We at LUMPS were unable to put out our fall issue when we wanted to. It's original launch date was for September, however due to many complications, we were not able to release it UNTIL NOW!
If you are here, it is because you picked up one of our paper issues at the Little Indie Press Fair. We thank you for stopping at our table and hope you really enjoy the content that LUMPS has to offer.
Our feature for this issue is an interview with illustrator Julia Kuo who has had a strong positive influence on many of us here at LUMPS. This issue's focus was back to school and all the anxieties and excitement we all deal with when we are in a school setting, whether it's as students or teachers. It's an honor to have Julia share her work with us and have this interview. Please continue reading to check out her interview below as well as an illustration she generously created just for this season's issue!
LUMPS Zine: Are there any current projects that you're working on that you can promote?
Julia Kuo: I'm working on a book cover and interiors for a book about a Japanese family's life post WWII. After living in an internment camp, the family renounces their American citizenship and sets sail for Japan. Their destination is Hiroshima.
LZ: Weapon (medium) of choice?
JK: Digital! I've been having a lot of fun getting to know Photoshop Timeline recently.
LZ: What keeps you motivated to create?
JK: Drawing things that I'm happy to look at, and earning money to spend on hot cheetos.
LZ: Do you feel you have/ have found a specific place in the illustration industry suitable to you or that strongly represents you?
JK: Yes, but it's still a work in progress. I used to do a lot of greeting cards and stationery, which fit because that kind of drawing is very natural to me. I'm more interested in outdoorsy, nature-related things now, so it's nice that I'm getting more work in that area.
LZ: Is there a relationship between your art and feminism? If so, what is it. If not, why do you think that is?
JK: I'm interested in illustrating certain social issues, including some aspects of feminism. I've done a couple editorial pieces about womens' experiences recently, and they've brought a few unexpected observations to light. Like any topic that has a wide range of contributors, there is a lot of writing on the interwebs about feminism - but not all of it is created equally. I'd like to make sure I can stand behind everything that I have my name on, and hopefully add something positive to the conversation.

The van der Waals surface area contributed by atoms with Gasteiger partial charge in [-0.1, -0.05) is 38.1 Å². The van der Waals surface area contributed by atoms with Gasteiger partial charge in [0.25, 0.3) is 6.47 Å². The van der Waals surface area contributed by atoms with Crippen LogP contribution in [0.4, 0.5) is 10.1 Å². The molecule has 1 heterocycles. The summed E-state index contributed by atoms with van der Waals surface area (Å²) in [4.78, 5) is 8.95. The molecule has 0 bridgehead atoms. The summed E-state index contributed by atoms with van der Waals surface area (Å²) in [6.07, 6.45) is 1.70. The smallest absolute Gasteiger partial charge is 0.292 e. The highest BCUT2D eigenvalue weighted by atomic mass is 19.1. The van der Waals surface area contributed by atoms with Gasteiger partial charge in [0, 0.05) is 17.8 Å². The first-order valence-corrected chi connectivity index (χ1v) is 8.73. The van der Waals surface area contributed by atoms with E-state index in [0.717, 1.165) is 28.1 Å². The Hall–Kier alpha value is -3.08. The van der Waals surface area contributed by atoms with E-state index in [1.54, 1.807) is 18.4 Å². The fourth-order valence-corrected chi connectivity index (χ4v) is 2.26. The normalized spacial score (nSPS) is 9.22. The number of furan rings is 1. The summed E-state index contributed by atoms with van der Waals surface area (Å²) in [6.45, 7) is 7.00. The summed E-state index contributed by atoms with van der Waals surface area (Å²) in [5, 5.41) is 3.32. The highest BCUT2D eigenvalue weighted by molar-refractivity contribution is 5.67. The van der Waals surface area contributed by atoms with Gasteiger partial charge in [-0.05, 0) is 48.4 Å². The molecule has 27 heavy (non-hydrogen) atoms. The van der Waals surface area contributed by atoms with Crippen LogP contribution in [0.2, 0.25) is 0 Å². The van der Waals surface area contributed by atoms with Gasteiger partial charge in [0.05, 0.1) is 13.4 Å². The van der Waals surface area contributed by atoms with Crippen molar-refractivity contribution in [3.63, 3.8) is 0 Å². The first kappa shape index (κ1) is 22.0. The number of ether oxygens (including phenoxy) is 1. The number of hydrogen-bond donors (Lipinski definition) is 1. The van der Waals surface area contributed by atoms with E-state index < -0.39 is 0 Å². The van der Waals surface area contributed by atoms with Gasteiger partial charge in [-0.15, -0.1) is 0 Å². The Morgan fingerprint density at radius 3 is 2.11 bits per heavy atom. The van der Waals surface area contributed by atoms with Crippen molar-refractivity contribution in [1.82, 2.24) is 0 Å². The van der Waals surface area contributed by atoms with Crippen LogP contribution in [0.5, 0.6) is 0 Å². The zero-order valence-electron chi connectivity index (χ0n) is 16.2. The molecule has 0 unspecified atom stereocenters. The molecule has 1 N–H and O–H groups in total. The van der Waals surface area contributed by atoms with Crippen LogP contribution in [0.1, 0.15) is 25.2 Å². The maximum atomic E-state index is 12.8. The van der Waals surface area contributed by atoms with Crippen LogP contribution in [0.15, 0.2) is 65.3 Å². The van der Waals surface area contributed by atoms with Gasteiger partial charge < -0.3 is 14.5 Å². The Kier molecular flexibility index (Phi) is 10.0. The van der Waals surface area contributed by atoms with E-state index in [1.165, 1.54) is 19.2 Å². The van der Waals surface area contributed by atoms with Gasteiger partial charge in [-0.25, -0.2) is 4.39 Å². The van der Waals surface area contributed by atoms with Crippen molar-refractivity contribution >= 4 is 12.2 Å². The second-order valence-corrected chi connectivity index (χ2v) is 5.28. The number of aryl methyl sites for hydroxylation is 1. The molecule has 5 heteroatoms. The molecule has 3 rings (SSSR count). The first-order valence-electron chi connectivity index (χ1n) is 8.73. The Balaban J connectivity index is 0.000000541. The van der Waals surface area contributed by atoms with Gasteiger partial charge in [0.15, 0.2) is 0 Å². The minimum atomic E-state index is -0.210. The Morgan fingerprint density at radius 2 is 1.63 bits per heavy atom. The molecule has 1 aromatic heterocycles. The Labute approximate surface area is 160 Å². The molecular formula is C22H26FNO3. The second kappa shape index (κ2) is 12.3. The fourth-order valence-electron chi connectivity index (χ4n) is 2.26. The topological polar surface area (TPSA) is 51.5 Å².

LZ: What advice do you have for art students who are just coming back for the semester?
JK: Use that amazing printing center on the 9th floor (DPC) [Columbia College Chicago] for your personal projects!
LZ: Female and Non-binary students have noticed a great disparity in gender representation in the illustration field versus the number of female and non-binary students visible in art school. What is your experience with the balance of male and female or non-binary colleagues in the illustration field?
JK: Unfortunately, I don't have enough of a sample size to answer this question regarding non-binary colleagues. I'm personally more invested in a broader category of minorities in illustration. Earlier this year, I was on a panel for Asian-American women in the creative field and was surprised to find that the other panelist and I had almost opposite experiences - our anecdotes were too specifically reliant on the individual people we'd worked with. But we shared the same basic principles that can be generalized to a non-binary group: Illustrators with different backgrounds improve our cultural material by exposing audiences to fresh perspectives. As illustrators in a heterogeneous society, it's our responsibility to visually represent diversity.
LZ: Does your cultural background influence your art?
JK: Yes, definitely! I think it's in my blood to draw cute animals or inanimate things. I grew up with a lot of Chinese and Japanese influence, so I feel nostalgic watching Miyazaki movies the way that most people feel watching older Disney movies. Asian stories also often include a lot of grey area (rather than good vs. evil) and appreciation of nature, so I'll find those themes appearing in the things I draw.
LZ: Are there any sub-cultures you identify with that have an influence on your art?
JK: All I want to do these days is climb and hike, and more and more of my personal stuff is starting to show that. Does that count as a subculture? Where can I find more mountain climber artists?
LZ: What is something that you would like to see more strongly represented in the illustration field?
JK: Data visualization! I'd love to see more illustrators creating infographics. We have the tools to make them even more visually diverse than in their current representations!
LZ: Who are some artists that have inspired you to create (it can be someone you've followed for a long time or someone you discovered recently)?
JK: I was very influenced by a West Coast Asian American pop culture magazine called Giant Robot during high school and college. They represented a community of low-brow artists that included James Jean, Seonna Hong, and Souther Salazar. The magazine has folded, but their LA gallery is still running. These days I'm more influenced by magical realism and surrealism in writing, especially anything by Haruki Murakami or Gabriel Garcia Marquez.